A total of seven large dolphins died in Brazil over the weekend after they beached themselves in the northeastern Brazilian state of Rio Grande do Norte, according to local media.
The country's Upanema beach, located about 330 km from Natal, the capital of Rio Grande do Norte, was the site where 30 dolphins were left stranded on Sunday, O Globo reports. Local fishermen and volunteers assisted in helping the large mammals back into the water and all but seven made it back out to sea. Six of them died on Upanema beach, while one animal died following an apparent shark attack after it was returned to the ocean.
The report emphasized that the dolphin was likely attacked in very deep waters and that area beachgoers needn't worry about shark attacks.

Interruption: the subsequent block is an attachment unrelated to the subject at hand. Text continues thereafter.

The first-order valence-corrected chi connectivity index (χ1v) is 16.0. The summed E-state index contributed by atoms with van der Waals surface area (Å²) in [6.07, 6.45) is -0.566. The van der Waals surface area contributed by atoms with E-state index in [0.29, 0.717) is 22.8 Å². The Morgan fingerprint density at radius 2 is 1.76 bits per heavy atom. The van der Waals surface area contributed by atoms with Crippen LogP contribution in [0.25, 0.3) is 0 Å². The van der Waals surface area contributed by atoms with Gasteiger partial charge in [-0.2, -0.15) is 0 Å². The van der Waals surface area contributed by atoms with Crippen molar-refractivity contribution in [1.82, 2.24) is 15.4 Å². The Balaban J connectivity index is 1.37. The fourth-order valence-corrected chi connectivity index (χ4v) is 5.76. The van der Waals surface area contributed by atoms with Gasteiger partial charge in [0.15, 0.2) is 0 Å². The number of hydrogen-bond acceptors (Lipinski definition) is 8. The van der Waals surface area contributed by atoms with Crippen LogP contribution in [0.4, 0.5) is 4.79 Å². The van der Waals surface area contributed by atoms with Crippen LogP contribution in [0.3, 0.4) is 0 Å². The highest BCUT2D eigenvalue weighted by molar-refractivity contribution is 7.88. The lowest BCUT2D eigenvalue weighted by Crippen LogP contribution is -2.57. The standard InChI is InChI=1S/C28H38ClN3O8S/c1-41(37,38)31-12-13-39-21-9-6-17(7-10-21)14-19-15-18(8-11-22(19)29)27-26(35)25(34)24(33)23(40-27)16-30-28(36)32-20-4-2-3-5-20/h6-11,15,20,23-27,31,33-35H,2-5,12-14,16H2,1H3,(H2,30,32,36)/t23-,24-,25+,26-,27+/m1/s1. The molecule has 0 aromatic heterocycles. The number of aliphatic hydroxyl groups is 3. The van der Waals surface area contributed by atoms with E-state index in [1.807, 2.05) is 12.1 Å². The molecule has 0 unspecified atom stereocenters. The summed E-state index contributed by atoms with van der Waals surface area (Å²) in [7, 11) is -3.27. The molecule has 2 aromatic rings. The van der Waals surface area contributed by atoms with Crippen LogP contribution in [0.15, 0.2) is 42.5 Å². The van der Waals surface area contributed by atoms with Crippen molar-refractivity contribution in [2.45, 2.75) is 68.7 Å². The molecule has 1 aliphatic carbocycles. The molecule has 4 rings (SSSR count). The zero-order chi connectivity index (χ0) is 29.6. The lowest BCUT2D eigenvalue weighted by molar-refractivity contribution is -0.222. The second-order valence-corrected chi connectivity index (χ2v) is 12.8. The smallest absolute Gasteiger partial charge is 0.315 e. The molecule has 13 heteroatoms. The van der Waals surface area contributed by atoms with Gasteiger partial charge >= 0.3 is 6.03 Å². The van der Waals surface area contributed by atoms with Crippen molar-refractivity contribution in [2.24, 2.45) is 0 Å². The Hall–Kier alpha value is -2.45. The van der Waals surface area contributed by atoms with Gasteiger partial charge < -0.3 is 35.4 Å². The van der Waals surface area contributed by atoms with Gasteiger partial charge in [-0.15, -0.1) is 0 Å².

Local biologists have not given a reason as to why the dolphins beached but a common cause for this phenomenon is when the group's leader may strand itself due to illness or injury, swimming in close to shore to take refuge in shallow water. Since dolphins are highly social creatures that travel in communities called pods, such mass strandings may occur when healthy whales refuse to abandon a sick or injured pod member and follow them into shallow water.
Another hypothesis is that the dolphins were pursuing a school of fish and were trapped on Upanema's high sand banks.
According to the report, this was one of the largest collective beachings in Brazil in recent decades. In 1991, around 19 whales beached themselves on the sands of the nearby town of Sao Miguel do Gostoso.
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